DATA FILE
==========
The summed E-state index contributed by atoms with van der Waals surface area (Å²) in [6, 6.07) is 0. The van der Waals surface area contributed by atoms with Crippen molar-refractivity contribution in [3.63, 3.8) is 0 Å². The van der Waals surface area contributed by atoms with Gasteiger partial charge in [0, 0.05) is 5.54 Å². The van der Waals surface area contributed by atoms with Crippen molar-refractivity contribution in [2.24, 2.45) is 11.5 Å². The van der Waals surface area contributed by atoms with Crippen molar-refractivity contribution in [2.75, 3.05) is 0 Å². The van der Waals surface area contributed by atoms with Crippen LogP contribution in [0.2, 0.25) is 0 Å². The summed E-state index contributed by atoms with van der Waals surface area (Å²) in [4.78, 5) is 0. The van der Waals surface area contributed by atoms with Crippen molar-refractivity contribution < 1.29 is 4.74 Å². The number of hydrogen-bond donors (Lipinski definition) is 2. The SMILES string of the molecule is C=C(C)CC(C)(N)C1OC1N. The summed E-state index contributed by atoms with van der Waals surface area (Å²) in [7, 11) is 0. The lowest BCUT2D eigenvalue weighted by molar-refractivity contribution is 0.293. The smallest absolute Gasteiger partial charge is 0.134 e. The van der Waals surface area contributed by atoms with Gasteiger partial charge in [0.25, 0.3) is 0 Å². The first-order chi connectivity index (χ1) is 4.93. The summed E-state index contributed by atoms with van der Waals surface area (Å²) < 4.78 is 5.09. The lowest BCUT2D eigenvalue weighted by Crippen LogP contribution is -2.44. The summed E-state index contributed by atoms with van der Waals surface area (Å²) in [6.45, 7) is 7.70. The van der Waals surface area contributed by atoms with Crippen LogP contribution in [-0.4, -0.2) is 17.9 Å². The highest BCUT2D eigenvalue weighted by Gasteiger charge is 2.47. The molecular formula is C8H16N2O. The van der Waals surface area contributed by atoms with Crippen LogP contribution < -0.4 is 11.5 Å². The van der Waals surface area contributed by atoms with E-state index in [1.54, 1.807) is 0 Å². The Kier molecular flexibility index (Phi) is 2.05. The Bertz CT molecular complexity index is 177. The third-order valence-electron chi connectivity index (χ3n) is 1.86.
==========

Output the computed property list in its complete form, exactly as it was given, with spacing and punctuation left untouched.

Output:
The summed E-state index contributed by atoms with van der Waals surface area (Å²) in [6, 6.07) is 0. The van der Waals surface area contributed by atoms with Crippen molar-refractivity contribution in [3.63, 3.8) is 0 Å². The van der Waals surface area contributed by atoms with Gasteiger partial charge in [0, 0.05) is 5.54 Å². The van der Waals surface area contributed by atoms with Crippen molar-refractivity contribution in [2.24, 2.45) is 11.5 Å². The van der Waals surface area contributed by atoms with Crippen molar-refractivity contribution in [2.75, 3.05) is 0 Å². The van der Waals surface area contributed by atoms with Crippen LogP contribution in [0.2, 0.25) is 0 Å². The summed E-state index contributed by atoms with van der Waals surface area (Å²) in [4.78, 5) is 0. The van der Waals surface area contributed by atoms with Crippen molar-refractivity contribution < 1.29 is 4.74 Å². The number of hydrogen-bond donors (Lipinski definition) is 2. The SMILES string of the molecule is C=C(C)CC(C)(N)C1OC1N. The summed E-state index contributed by atoms with van der Waals surface area (Å²) in [7, 11) is 0. The lowest BCUT2D eigenvalue weighted by molar-refractivity contribution is 0.293. The smallest absolute Gasteiger partial charge is 0.134 e. The van der Waals surface area contributed by atoms with Gasteiger partial charge in [0.25, 0.3) is 0 Å². The first-order chi connectivity index (χ1) is 4.93. The summed E-state index contributed by atoms with van der Waals surface area (Å²) < 4.78 is 5.09. The lowest BCUT2D eigenvalue weighted by Crippen LogP contribution is -2.44. The summed E-state index contributed by atoms with van der Waals surface area (Å²) in [6.45, 7) is 7.70. The van der Waals surface area contributed by atoms with Crippen LogP contribution in [-0.4, -0.2) is 17.9 Å². The highest BCUT2D eigenvalue weighted by Gasteiger charge is 2.47. The molecular formula is C8H16N2O. The van der Waals surface area contributed by atoms with Crippen LogP contribution < -0.4 is 11.5 Å². The van der Waals surface area contributed by atoms with E-state index in [1.54, 1.807) is 0 Å². The Kier molecular flexibility index (Phi) is 2.05. The Bertz CT molecular complexity index is 177. The third-order valence-electron chi connectivity index (χ3n) is 1.86.